Connect with us


Retrospective Review: ‘The Hunchback Of Notre Dame (1996)’



Remember that Disney animation based on a French gothic novel starring Demi Moore and Kevin Kline?  No? To be fair, it’s not hard to see why.  But when you do watch it you will wonder why this gem isn’t mentioned as often as the others.

The recent fire at Notre Dame got my four-year-old son’s attention, and when watching footage of the flames it occurred to me that we had an excellent Disney film in our possession that we hadn’t watched.

The Hunchback of Notre Dame is, in my opinion, a marvellous animation. Yet while not exactly ignored, it probably won’t appear on many “best oflists.

The reason is that on paper, it is a strange mix.  Look at the cover of the DVD (or digital download thumbnail, kids) and you will see a traditionally fun image of Quasimodo swinging around Notre Dame’s architecture. And yet, watch and listen to the opening of the film and you will see why children, and parents, may get mixed messages. I mean, after reading this, try and identify the target audience and you may be scratching your head for a while.

This is a wonderful production, attempting to create an animated version of what we usually see as a horror story. The film is almost operatic in scale, the opening takes us skimming across the clouds and down into the Paris streets to the soundtrack of a booming choir, before ushering in a “pre-title” sequence which introduces the strict villain judge Frollo, whose pathological fear/hatred of “gypsies”, the poor, and indeed anyone who does not fit in with his moral code, is clearly shown in the eye-opening moment when he chases a woman on his horse, assuming she is fleeing with stolen goods, only to discover that she is just protecting a bundle containing her baby. Running her down and killing her on the steps of Notre Dame, he lifts the bundle and is horrified with the deformed baby he sees to the extent that he rides over to a nearby well and starts to drop the bundle. It’s a thrilling, scary and extremely effective opening which truly sets a dark and emotional tone.  The priest from Notre Dame convinces him to stop, and Frollo decides the child should grow inside the confines of the church, never to experience life out in the world. He may be of use to him one day. And with that, the music sweeps up, the voices rise, the viewer is ascending through the bell tower where we see a brief montage of shadows, silhouettes and fleeing movements indicating the passage of time and Quasimodo growing up until we see him ringing the bells. Take a breath. This is going to be interesting!

The story sticks relatively close to the story you may already know.  The deformed, and therefore shunned bell-ringer longs to live down in the streets but is physically and mentally imprisoned by his mentor.  When Quasimodo (voiced by Tom Hulce) observes a “Festival of Fools” in the street below, he longs to join in. As the festival is full of costumed “fools”, he seems to fit in, until he is brought up onto the stage to be crowned their King, only for the bewitching Esmerelda (Demi Moore) to realise that he isn’t wearing a costume.  When he is then ridiculed and tied down by the crowd, you feel the horror here – Esmerelda is the one to steps up to stop their mockery, freeing Quasimodo and humiliating the soldiers – making her a target for Frollo, who is officiating.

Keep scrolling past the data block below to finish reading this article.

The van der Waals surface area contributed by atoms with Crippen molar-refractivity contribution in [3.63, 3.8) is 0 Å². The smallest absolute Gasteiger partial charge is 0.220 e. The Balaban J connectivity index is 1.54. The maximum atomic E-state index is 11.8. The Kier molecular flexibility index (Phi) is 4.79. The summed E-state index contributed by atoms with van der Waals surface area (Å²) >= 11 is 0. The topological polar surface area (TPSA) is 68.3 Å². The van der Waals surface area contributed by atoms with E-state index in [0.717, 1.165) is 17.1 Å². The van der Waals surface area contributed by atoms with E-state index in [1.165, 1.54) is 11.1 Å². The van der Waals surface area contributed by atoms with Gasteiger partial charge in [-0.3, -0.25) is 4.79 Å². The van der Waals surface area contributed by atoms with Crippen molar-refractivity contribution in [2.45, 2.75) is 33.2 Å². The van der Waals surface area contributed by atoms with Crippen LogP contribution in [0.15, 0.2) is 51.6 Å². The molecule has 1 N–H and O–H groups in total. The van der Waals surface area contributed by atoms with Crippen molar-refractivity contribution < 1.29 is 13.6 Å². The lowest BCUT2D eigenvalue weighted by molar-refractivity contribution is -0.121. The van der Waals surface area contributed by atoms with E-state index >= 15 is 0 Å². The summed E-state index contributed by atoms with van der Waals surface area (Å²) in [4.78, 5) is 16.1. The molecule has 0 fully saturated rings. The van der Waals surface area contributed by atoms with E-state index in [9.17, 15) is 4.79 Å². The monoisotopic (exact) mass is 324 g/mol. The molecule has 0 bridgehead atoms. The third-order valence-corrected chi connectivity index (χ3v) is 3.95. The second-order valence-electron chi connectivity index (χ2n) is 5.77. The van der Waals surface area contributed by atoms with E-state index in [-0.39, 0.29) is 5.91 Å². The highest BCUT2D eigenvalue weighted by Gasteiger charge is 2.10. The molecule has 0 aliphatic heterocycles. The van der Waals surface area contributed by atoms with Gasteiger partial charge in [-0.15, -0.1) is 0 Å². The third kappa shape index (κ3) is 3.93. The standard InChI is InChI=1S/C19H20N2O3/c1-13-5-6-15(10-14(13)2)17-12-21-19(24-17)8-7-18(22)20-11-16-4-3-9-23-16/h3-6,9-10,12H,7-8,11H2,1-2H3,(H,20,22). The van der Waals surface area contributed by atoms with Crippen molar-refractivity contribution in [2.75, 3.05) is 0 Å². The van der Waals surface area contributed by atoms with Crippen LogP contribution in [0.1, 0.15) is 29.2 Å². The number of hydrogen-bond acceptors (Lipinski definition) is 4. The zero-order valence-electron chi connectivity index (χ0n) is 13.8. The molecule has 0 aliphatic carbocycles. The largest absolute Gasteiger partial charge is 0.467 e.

Esmerelda ultimately takes refuge in Notre Dame, assisted by Frollo’s new captain Phoebus, and Quasimodo himself.

Spoilers ahead in this paragraph – come back and read it when you’ve watched the film.  As Frollo’s insane desire to get his revenge on Esmerelda leads to him questioning innocent citizens and terrorising Paris, Phoebus rejects his orders (fair enough, as Frollo has just asked him to burn a family in their home for not cooperating with his witch-hunt). Their home is a windmill, which burns ferociously, and a call back to the 1930s Frankenstein movies. Phoebus saves the family and narrowly escapes being killed by the soldiers.  It is then up to Quasimodo, Esmerelda and Phoebus to try and resist Frollo’s vendetta. Frollo uses Quasimodo and Phoebus to lead him to the hidden lair of the Court of Miracles in the catacombs, where the gypsies and outcasts live.  Frollo’s twenty-year quest to rid Paris of these people, which started with the death of Quasimodo’s mother, is now nearly complete – Quasimodo was useful after all.  The finale sees Frollo punishing our heroes, and his soldiers trying to break into Notre Dame while the people start to revolt and burning oil falls onto the streets.  As you may have guessed, Frollo meets an untimely end by falling from a great height into the hellish fires below (Alien 3 has nothing on this).

So, let’s recap – murder, possible infanticide, racism, religious zealotry, psychological torture, public humiliation, abuse of power, poverty, lust, obsession, hellish imagery, an arrow wound being stitched up, Esmeralda’s near-death, and Frollo trying to stab Quasimodo. Disney’s big 1996 animation really pushed against the usual expectations.

I haven’t even mentioned that, as you’d expect, it is a musical! And the Oscar-nominated score is fantastic – written by Alan Menken with lyrics by Stephen Schwartz, the first twenty minutes alone are wonderful: The Bells of Notre Dame, Out There, and Topsy-Turvy are great, and God Help the Outcasts is another standout.  Indeed, the score was adapted to a stage musical in 2016 and I defy you to listen to the opening without your spine tingling.